“He’s a fierce competitor," the Dallas Cowboys' legend said of Brady on "Your World with Neil Cavuto. "He’s the best at what he does …He doesn’t want to quit." Staubach,77, also called Brady "one heck of a football player."
Brady, who turned 42 this past August, has led the Patriots to an 8-0 record through the first two months of the regular season, throwing for 2,251 yards and passing for 13 touchdowns against just four interceptions.
The Patriots quarterback told Westwood One Radio on Monday that "I certainly hope" to play for another three seasons.
"I think it is important for athletes to have short-term goals and long-term goals," he said. "I have set that number for a long time and I work pretty hard at it every day … A lot of it is, I am not a robot out there. It is a lot of time and energy and I enjoy putting my time and energy in … taking care of myself, [and] hopefully affording myself the ability to play as long as I want to play. I also really love the sport and I enjoy playing. Not many things have changed on that front.”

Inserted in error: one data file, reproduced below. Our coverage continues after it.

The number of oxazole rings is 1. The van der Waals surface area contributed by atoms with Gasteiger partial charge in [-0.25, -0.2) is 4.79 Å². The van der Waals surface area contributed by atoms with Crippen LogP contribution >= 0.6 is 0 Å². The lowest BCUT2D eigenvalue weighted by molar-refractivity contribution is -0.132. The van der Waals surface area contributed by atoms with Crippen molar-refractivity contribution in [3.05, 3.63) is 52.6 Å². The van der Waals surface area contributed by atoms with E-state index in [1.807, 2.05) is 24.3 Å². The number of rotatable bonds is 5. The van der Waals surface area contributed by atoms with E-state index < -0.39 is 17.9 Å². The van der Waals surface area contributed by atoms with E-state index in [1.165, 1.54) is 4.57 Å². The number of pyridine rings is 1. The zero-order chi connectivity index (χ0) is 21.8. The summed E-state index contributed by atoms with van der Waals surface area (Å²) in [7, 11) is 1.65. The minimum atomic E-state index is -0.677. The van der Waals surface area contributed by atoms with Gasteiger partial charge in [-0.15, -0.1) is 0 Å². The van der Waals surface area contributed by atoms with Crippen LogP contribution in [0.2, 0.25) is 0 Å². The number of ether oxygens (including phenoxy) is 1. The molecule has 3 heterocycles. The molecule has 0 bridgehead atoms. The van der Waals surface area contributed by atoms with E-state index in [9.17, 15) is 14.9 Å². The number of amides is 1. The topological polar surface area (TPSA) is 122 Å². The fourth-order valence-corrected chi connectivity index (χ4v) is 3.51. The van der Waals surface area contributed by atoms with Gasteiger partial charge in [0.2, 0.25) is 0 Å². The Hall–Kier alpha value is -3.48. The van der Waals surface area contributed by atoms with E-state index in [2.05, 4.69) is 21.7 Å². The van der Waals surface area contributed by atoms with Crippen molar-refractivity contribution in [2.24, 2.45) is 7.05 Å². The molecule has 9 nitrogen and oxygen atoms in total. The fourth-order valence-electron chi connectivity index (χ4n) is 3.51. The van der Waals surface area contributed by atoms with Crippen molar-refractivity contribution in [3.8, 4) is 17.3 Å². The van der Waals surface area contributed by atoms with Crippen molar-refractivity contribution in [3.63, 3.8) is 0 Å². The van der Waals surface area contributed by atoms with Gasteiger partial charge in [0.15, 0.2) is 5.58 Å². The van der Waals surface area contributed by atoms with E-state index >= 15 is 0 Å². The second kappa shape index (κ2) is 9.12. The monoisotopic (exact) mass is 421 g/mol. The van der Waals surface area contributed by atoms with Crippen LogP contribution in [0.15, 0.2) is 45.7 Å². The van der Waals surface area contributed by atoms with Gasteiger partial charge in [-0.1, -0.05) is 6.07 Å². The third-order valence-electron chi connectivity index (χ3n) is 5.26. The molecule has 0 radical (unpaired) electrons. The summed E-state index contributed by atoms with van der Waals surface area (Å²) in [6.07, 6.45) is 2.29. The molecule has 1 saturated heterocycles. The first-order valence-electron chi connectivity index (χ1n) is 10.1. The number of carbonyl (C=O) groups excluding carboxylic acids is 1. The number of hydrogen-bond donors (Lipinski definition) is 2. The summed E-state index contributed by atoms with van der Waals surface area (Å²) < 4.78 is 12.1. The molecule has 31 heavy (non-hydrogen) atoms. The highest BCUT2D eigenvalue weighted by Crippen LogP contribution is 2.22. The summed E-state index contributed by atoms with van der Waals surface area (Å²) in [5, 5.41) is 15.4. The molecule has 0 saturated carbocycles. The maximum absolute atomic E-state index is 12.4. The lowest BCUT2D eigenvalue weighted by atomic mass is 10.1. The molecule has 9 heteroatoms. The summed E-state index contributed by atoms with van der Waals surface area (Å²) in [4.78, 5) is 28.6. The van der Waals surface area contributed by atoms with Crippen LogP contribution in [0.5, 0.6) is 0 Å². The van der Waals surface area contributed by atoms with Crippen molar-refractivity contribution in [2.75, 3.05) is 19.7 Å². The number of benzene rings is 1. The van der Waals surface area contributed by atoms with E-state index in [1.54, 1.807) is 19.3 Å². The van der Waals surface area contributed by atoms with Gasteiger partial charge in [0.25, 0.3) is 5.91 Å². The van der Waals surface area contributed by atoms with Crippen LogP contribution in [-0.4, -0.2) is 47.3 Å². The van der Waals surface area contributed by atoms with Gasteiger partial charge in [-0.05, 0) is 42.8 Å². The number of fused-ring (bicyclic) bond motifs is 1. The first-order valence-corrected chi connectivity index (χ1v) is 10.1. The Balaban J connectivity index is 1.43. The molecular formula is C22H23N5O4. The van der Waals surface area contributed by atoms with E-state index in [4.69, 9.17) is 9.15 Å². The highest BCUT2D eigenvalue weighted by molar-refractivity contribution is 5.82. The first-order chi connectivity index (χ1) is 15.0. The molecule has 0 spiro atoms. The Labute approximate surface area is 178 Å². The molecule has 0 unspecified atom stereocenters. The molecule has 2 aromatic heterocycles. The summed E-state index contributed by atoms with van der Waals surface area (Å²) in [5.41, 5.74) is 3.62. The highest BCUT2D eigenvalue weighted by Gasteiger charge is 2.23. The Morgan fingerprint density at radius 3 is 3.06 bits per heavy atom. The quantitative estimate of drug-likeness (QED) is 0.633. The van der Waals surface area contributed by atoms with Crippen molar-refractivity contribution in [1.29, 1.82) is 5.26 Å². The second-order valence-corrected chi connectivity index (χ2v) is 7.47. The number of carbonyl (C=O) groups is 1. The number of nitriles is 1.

On Sunday, Brady completed 20 of 36 passes for 259 yards and two touchdowns to help the Patriots past the Cleveland Browns, 27-13. The win was Patriots head coach Bill Belichick's 300th victory as an NFL head coach, making him just the third man to reach that milestone along with Don Shula and George Halas.
Staubach, the 1963 Heisman Trophy winner for the U.S. Naval Academy, spoke about his career Tuesday, including the fact he did not join the Cowboys until 1969 –five years after he was drafted — so that he could complete his required military service, including a one-year tour of duty in Vietnam.
After saying he has no regrets on how his career went, the Cowboys' star said he is still a fan of the game.
“I still love football,” he said.